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Ostrich head in sand

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When it comes to your companies income, your online reputation can greatly increase – or decrease – earnings almost overnight. Ebay sellers and eommerce businesses have known this for a long time.

Bad reviews depress sales and stay around a lot longer than good reviews because they decrease the number of sales you’re getting while they’re visible.

Businesses are going to be affected more and more by what their customers are saying about them online. Good Buzz has a positive affect on earnings, but bad Buzz can be ten times more detrimental.

That is why it is imperative that companies monitor what is being said about their brands and watch their Online Reputation.

As Online Reputation Management Expert Andy Beal so aptly wrote in Ten Tactics That Could Save Your Online Reputation, you can NOT afford to be an ostrich:

“If you find yourself facing a stampede of angry bloggers, with the mission of calling you out on your company’s foul, sticking your head in the sand does not make them go away. You might initially convince yourself that the problem will simply disappear and besides, what harm can a blogger do anyway? In all likelihood your denial will buy you just a day or two before your scandal makes it to the inbox of a New York Times journalist. Game over.”

So what can you do? The fast, enjoyable way to get on top of it all is to attend one of the upcoming Social Media Monitoring Events. Click the banner below for more details:

Monitoring Social Media Events

10 comments on “Brand Reputation: How to Protect It

  • That’s how scary social media is for larger companies. And I think, I’ve mentioned this twice today. I’ve read something about “social media monitoring services” earlier, I guess it’s my word for the day 🙂

    I do agree on how a bad buzz can tarnish a reputation in just days, sometimes in just hours. With just a single bait through tweets, it can spread like wildfire over the web. Plus it will definitely show through search engines, specifically if most blog updates mention the brand on the their title posts. I’m actually clueless on how to deal with this kind of situations, that’s why I think it’s best to keep quality sticking at your side.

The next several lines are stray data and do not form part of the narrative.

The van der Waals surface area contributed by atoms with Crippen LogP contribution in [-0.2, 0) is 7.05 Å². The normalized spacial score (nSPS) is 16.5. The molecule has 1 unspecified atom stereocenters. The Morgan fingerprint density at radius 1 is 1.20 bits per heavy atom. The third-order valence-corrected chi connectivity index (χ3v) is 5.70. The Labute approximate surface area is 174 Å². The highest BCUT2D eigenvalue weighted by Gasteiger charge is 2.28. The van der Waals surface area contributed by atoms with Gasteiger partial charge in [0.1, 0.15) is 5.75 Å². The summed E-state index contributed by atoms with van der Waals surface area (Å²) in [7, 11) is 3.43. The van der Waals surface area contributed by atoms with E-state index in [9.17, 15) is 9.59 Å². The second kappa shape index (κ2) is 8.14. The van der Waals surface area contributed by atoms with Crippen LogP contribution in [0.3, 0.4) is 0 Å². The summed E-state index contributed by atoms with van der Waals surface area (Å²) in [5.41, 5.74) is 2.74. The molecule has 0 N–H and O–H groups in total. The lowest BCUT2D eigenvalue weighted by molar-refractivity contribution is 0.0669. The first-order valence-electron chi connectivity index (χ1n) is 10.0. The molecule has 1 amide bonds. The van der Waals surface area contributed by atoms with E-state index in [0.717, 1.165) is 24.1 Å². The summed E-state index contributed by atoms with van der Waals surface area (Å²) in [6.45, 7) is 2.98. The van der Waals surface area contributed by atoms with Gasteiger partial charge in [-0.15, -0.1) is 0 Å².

• Nestle’s stumble this year was an interesting case, I thought. We all know about the joy of Facebook pages and their unceasing ability to right everything in the world, but I was still interested to see the furore about Nestle.

  • Id have to say that brand reputation is very important. Thats what seo is all about. Remember to include your own companies keyword in your seo efforts. You never know who is going to go on complaints board of rate it all or something and destroy your brand in a matter of minutes. good post

  • I couldn’t agree more! To see your business run unhindered and unblemished of the scathing remarks – mostly from the competitors and irate customers, you must protect it your name to project the right image. There are times when even the most reputed brand faces disturbances due to some unsatisfied customers who start to vent their ire on web and some competitors who try to disrupt the goodwill by subscribing to various harmful ways. In such cases, online reputation management becomes the only way ahead.


  • Reputation is everything when you’re doing business on the World Wide Web. That is a fact! I think that no amount of SEO work can erase a bad review and you really need to have a social media policy in place, especially on how to handle bad reputations online. People these days are looking for imperfections even if you present them with a shiny outer shell. The worst thing that can happen is for your site to have pending complaints at BBB.org. Thanks for the link by the way!

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